The dammed Zêzere river is seen in the centre of the main image, with burnt scars and fires burning to its north. The village of Nodeirinho – home of many of the casualties – is situated amid the scars.

Before the blaze

The forest fire is believed to have been started by a lightning strike during an intense heatwave. Aircraft have been used to drop water over the Pedrógão Grande region.

Showing details down to 100 m in size, the main image was acquired on Tuesday by Proba-V. Among ESA’s smallest Earth-observing missions, at a cubic metre, Proba-V covers the world’s entire land surface every two days.

Proba-V satellite

Proba-V has a 2250 km-wide field of view with an overall 300 m resolution, narrowing to 100 m at the centre.  A second 330 m-resolution image acquired on Saturday provides a wider context to the blaze.

Regional view of fire

The satellite contributes to Europe’s world-monitoring Copernicus programme, which makes imagery and data freely available to authorities. The V stands for Vegetation – a lighter but fully functional redesign of the camera previously flown on France’s full-sized Spot-4 and Spot-5 satellites.

Launched on 7 May 2013, Proba-V continues the supply of this much-needed information for applications such as assessing climate impact, managing water resources and monitoring crops.

Sentinel-3 images fire

Proba-V’s wide view and polar orbit means it revisits every spot on Earth’s land every two days, building up a new global composite for researchers every 10 days.

More than 1100 registered users in 108 countries are already making use of the satellite.

The Copernicus Sentinel-3 mission has also observed the fire, showing the extent of the burnt area.

Related links:

Proba Missions: http://www.esa.int/Our_Activities/Space_Engineering_Technology/Proba_Missions

In depth: Proba-V: https://earth.esa.int/web/guest/missions/esa-operational-eo-missions/proba-v

Proba-V Mission Exploitation Platform: http://proba-v-mep.esa.int/

Sentinel-3: http://www.esa.int/Our_Activities/Observing_the_Earth/Copernicus/Sentinel-3

Images, Text, Credits: ESA/P.Carril /Belpso produced by VITO.

Greetings, Orbiter.ch

Gravitational wave mission selected, planet-hunting mission moves forward












ESA - LISA Pathfinder Mission patch.

21 June 2017

The LISA trio of satellites to detect gravitational waves from space has been selected as the third large-class mission in ESA’s Science programme, while the Plato exoplanet hunter moves into development.

These important milestones were decided upon during a meeting of ESA’s Science Programme Committee today, and ensure the continuation of ESA’s Cosmic Vision plan through the next two decades.

Merging black holes

The ‘gravitational universe’ was identified in 2013 as the theme for the third large-class mission, L3, searching for ripples in the fabric of spacetime created by celestial objects with very strong gravity, such as pairs of merging black holes.

Predicted a century ago by Albert Einstein's general theory of relativity, gravitational waves remained elusive until the first direct detection by the ground-based Laser Interferometer Gravitational-Wave Observatory in September 2015. That signal was triggered by the merging of two black holes some 1.3 billion light-years away. Since then, two more events have been detected.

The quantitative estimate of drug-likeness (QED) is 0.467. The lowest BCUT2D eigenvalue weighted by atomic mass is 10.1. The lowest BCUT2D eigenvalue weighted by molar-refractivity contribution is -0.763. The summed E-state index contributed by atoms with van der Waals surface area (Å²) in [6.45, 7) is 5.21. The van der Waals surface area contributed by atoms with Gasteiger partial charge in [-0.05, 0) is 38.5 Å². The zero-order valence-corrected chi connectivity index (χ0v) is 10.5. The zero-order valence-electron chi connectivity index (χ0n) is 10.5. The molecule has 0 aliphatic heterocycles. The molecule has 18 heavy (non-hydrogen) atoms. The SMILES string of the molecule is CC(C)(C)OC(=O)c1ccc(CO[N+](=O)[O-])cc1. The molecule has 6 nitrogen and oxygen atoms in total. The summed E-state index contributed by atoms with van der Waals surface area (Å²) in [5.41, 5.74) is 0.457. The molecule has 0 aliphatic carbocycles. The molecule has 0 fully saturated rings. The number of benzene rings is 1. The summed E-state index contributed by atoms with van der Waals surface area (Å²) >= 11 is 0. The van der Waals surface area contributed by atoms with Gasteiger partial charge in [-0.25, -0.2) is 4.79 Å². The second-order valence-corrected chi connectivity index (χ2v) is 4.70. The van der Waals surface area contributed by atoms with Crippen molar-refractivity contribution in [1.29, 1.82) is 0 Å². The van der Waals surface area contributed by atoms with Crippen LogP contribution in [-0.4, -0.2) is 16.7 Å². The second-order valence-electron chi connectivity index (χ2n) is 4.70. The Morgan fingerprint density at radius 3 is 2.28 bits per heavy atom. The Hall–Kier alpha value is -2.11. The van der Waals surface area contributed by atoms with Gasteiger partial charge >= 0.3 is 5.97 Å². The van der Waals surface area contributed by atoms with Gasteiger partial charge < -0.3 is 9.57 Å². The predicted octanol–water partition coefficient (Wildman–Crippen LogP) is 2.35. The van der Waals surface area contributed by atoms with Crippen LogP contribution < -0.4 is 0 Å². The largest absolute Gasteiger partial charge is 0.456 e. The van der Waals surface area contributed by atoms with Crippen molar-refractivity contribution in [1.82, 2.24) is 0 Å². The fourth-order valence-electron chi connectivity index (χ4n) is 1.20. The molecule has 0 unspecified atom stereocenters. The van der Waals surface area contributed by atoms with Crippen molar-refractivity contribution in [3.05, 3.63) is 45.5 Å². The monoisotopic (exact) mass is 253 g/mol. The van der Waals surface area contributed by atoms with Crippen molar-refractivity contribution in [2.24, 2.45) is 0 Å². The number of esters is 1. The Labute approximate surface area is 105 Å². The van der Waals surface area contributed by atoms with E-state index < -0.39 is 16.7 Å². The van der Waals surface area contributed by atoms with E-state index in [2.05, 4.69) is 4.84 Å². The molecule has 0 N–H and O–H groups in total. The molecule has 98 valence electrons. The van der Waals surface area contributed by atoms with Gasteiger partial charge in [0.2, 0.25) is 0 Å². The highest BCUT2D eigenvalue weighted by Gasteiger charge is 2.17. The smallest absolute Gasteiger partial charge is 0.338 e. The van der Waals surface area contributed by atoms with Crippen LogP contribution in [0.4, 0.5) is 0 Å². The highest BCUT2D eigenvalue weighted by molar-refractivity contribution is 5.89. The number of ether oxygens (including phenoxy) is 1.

Furthermore, ESA’s LISA Pathfinder mission has also now demonstrated key technologies needed to detect gravitational waves from space. This includes free-falling test masses linked by laser and isolated from all external and internal forces except gravity, a requirement to measure any possible distortion caused by a passing gravitational wave.

The distortion affects the fabric of spacetime on the minuscule scale of a few millionths of a millionth of a metre over a distance of a million kilometres and so must be measured extremely precisely.

LISA concept

LISA Pathfinder will conclude its pioneering mission at the end of this month, and LISA, the Laser Interferometer Space Antenna, also an international collaboration, will now enter a more detailed phase of study. Three craft, separated by 2.5 million km in a triangular formation, will follow Earth in its orbit around the Sun.

Following selection, the mission design and costing can be completed. Then it will be proposed for ‘adoption’ before construction begins. Launch is expected in 2034.

Planet-hunter adopted

In the same meeting Plato – Planetary Transits and Oscillations of stars – has now been adopted in the Science Programme, following its selection in February 2014.

This means it can move from a blueprint into construction. In the coming months industry will be asked to make bids to supply the spacecraft platform.

Searching for exoplanetary systems

Following its launch in 2026, Plato will monitor thousands of bright stars over a large area of the sky, searching for tiny, regular dips in brightness as their planets cross in front of them, temporarily blocking out a small fraction of the starlight.

The mission will have a particular emphasis on discovering and characterising Earth-sized planets and super-Earths orbiting Sun-like stars in the habitable zone – the distance from the star where liquid surface water could exist.

It will also investigate seismic activity in some of the host stars, and determine their masses, sizes and ages, helping to understand the entire exoplanet system.

Plato will operate from the ‘L2’ virtual point in space 1.5 million km beyond Earth as seen from the Sun.

Mission opportunity

The Science Programme Committee also agreed on participation in ESA’s Proba-3 technology mission, a pair of satellites that will fly in formation just 150 m apart, with one acting as a blocking disc in front of the Sun, allowing the other to observe the Sun’s faint outer atmosphere in more detail than ever before.

Proba-3

ESA will also participate in Japan’s X-ray Astronomy Recovery Mission (XARM), designed to recover the science of the Hitomi satellite that was lost shortly after launch last year.